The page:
Gluttons of the Galaxy: Why is the world still lapping up comic book movies?

The world's curious obsession with retro superheroes shows no sign of slowing down, presenting a bleak future for American cinema

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With Marvel Studios reportedly having mapped out films all the way to 2028 and Warner Bros currently developing 11 DC movies, comic books reign over cinema is set to last at least a quarter of a century.

If you'd have told me 10 years ago that live-action adaptations of cartoons no longer really shown on television and comic books that pre-date the target market for blockbusters would be virtually the only genre the major studios would be interested in putting into production, that critics and award ceremonies alike would be praising directors for skilfully penetrating the tortured psyche of a man who saves the world dressed as a bat, I would have had a hard time believing you.

After a slew of terrible superhero movies (Daredevil, Catwoman, Elektra etc) in the mid-2000s, Christopher Nolan finally managing to add some emotional ballast to all the CGI action with the Dark Knight trilogy and hit an apotheosis for the genre seemed like it might force it to bow out though, but barely a year later plans were already in place to regenerate Batman yet again.

We've had solo superhero movies. Now, with the hugely successful X-Men, Avengers and Guardians of the Galaxy (and eventually Justice League), we have team-up superhero movies. And who knows, sometime in the 2020s the DC and Marvel franchises might collide in a team-up vs team-up movie that would employ half of Hollywood and take roughly the GDP of Switzerland at the box office.

There was a palpable frustration over superheroes' dominance of cinema until recently, but now the mood seems to be one of cheerful acceptance.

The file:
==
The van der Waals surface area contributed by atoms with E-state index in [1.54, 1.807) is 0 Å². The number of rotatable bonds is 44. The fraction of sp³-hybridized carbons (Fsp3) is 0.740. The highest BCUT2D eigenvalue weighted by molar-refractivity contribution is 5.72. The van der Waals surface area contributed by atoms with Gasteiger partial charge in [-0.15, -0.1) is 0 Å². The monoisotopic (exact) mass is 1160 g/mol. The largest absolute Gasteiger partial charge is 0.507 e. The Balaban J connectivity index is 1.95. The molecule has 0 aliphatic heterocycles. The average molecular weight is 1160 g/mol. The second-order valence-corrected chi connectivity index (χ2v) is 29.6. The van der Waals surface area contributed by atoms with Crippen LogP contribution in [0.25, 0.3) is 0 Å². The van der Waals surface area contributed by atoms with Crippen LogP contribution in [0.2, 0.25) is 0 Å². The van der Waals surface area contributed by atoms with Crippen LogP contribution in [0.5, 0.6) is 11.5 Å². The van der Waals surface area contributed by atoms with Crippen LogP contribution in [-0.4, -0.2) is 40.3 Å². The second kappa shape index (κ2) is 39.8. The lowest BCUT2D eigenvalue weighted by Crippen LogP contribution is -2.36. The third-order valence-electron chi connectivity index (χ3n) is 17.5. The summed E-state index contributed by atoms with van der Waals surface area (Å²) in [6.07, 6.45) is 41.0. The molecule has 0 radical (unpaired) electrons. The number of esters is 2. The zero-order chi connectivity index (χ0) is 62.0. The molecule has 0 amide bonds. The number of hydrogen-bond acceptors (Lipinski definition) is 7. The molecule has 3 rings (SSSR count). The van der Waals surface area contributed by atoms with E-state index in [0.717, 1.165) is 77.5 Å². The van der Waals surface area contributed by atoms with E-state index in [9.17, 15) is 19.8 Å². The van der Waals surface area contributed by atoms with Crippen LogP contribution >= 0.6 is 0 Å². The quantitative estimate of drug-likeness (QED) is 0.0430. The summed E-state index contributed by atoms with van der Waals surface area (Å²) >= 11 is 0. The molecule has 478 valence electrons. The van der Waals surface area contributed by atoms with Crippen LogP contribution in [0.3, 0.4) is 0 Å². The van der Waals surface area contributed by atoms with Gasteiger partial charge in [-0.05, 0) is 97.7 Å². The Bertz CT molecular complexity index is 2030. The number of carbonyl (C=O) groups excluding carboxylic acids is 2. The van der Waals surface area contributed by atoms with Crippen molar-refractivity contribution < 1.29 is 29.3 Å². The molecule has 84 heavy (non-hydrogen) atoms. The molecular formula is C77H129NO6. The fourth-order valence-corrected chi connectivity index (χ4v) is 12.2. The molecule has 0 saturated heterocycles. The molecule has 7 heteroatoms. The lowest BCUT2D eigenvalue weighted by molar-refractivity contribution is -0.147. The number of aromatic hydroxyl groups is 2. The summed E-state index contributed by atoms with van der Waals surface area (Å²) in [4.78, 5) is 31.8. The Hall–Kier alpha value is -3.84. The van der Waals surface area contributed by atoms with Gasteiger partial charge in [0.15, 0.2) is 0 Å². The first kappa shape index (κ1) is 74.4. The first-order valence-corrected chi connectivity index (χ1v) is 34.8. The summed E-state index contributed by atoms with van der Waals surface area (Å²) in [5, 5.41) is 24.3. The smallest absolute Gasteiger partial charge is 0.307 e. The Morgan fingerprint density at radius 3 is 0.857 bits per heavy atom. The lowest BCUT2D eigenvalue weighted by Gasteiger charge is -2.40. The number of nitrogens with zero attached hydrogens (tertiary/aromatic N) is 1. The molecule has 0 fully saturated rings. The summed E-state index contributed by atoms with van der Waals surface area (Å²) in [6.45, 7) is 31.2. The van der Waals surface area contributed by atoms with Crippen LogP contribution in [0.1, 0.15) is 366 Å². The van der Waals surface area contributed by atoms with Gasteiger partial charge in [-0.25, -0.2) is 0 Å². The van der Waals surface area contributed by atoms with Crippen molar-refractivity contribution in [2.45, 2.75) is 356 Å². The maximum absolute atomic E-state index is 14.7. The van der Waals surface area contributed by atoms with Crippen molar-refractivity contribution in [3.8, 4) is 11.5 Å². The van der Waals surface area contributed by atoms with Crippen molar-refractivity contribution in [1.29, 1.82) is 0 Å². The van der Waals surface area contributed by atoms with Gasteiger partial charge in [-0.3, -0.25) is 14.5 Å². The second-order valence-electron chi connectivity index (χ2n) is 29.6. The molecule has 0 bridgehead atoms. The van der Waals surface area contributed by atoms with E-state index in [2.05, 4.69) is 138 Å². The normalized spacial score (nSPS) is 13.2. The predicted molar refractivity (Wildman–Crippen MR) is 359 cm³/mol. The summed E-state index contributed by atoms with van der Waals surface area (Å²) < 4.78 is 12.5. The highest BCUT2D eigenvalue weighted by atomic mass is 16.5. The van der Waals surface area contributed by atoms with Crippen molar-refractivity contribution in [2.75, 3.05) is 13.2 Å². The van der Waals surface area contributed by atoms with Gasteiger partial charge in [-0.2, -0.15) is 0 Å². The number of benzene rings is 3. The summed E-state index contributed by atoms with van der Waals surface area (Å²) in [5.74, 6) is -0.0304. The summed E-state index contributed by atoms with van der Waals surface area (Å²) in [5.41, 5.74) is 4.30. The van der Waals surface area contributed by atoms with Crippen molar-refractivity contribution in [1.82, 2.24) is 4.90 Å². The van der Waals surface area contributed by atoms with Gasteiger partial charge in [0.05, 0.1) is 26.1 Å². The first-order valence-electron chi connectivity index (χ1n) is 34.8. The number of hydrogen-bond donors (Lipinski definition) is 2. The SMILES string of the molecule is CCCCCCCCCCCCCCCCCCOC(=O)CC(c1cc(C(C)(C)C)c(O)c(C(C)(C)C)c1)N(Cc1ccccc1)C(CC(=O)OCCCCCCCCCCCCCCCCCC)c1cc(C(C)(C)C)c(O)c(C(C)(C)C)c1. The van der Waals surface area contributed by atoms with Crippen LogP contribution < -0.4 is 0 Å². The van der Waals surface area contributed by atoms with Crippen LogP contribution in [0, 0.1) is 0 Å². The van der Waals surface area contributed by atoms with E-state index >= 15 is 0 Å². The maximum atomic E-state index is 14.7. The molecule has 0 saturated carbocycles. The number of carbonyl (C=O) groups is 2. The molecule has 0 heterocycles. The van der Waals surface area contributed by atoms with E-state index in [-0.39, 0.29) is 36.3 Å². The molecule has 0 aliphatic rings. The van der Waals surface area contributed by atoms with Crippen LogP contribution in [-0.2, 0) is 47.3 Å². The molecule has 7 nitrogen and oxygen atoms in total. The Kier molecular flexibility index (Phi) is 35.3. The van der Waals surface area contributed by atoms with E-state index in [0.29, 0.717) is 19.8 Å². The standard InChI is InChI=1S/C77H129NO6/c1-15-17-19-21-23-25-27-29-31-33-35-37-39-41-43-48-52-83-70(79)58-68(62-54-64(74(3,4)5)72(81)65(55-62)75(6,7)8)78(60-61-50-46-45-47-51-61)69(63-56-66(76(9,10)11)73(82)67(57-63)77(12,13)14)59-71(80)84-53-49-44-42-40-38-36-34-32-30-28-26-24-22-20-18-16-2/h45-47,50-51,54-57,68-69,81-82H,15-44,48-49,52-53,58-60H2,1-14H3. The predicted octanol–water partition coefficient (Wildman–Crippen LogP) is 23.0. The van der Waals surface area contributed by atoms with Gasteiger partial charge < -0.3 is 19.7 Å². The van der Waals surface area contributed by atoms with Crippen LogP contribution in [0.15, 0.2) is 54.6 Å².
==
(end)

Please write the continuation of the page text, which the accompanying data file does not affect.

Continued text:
Marvel Studios has no shortage of characters to bring to the big screen


In the age of poptimism, where any kind of criticism makes you a "hater", cinemagoers have decided to just roll with it, feeling more comfortable being complicit in cinema's decline than fighting it. It's similar to how we have ended up with films like Sharknado 2, where both creator and audience are in on the joke and derive satisfaction out of (falsely) believing there is someone out there who isn't.

The vastly transformed celebrity culture has given superhero movies a boost too. Hollywood stars are our Twitter friends now, they're no longer afraid to show vulnerability or awkwardness and have stepped out from behind the veil of otherness that used to enshroud celebrities. The whole narrative of Chris Pratt's transformation from sitcom actor to strapping leading actor has been one of 'local boy done good' for instance, the act of going to see Guardians being akin to cheering him on at his first big game and swelling with pride.

The increased disposability of cinema thanks to the intangibility of VOD and the growth of foreign markets has benefited the genre too, the characters being easy to engage with and broad enough that they'll translate to audiences around the world.

It's not there isn't a place for superheroes in cinema, I can appreciate the inherent glory of watching a gorgeously-rendered raccoon voiced by Bradley Cooper blast a laser pistol as much as the next man, but with at least another decade of Spider-Girls and Shazams and Ant-Men and Human Torches ahead, their place at the centre of film culture presents a bleak future for directors who still see heroics in the earthly.